Finding Upsides in the Deep Recession

The unemployment figures from April played out with a sort of positive spin in many media outlets today: The loss of 539,000 jobs and rise to 8.9% unemployment was "less bad" than many economists anticipated.

While the loss of half a million jobs in a month is not good news, it makes sense that we might seize on some glimmer as a bright side. April's job loss was the smallest in the last six months!


In the spirit of accentuating the positive, I'm intrigued by a survey released this week that found 7 in 10 workers reported at least one positive career-related result from the current recession.

According to the survey, developed by accounting/finance staffing firm Accountemps, employed respondents said they benefited from tackling new projects (53%) or gaining more responsibility (52%).  Additionally, 12% said they had been promoted.

The low percentage of promotions suggests that the extra work may be unrewarded in many cases.

"While many employees are willing to stick it out during difficult times, companies must be prepared to reward those who have taken on added responsibilities as soon as business conditions improve or risk losing valued staff," says Max Messmer, CEO of Accountemps' parent Robert Half International.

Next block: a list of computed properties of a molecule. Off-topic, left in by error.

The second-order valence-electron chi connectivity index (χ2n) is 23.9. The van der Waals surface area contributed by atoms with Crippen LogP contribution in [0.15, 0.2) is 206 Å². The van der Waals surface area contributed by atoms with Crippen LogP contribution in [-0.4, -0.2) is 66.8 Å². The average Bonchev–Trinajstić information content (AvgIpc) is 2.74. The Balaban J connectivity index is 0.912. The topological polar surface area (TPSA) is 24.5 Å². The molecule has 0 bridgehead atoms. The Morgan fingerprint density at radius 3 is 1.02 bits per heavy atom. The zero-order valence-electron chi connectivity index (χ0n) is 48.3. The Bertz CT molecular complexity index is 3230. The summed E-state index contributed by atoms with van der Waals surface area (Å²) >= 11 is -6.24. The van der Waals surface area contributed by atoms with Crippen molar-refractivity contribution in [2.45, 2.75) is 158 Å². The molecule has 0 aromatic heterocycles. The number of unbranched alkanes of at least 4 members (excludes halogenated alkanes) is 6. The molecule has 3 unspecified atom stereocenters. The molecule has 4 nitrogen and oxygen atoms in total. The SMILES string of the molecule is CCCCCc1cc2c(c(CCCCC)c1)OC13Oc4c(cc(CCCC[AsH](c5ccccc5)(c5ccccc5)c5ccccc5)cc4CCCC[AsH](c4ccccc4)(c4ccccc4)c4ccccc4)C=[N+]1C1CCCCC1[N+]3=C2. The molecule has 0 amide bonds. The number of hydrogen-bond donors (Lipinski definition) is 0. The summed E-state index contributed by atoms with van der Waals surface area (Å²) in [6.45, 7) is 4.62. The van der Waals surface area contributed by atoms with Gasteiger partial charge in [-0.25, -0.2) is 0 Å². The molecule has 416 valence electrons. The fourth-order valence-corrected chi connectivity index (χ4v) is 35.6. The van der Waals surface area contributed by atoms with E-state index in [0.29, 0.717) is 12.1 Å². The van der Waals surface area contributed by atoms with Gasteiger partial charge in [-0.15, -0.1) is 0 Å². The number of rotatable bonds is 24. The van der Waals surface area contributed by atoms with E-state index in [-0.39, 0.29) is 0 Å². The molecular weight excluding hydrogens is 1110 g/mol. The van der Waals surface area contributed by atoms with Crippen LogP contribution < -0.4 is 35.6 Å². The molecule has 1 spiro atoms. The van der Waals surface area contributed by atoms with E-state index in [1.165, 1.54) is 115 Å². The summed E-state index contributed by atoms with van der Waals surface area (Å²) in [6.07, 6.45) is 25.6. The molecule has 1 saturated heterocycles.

Let's hope every CEO and chief human resources officer hears and heeds his message!

For now, most workers are happy to have jobs, but everyone must make sure that short-term sacrifices -- as in pay freezes or cuts -- do not turn into long-term setbacks. For more on this, see the article "Will the Recession Deflate Your Income Forever?"

All this good news is making me think about champagne with my canned-soup dinner tonight.

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1 Comments

  • Gregory Ferenstein

    Nice stats. But, I would disagree with the idea that less promotions means "less rewards." Giving people extra side projects can be rewarding in its own right. At the very least, people may enjoy going to work more.

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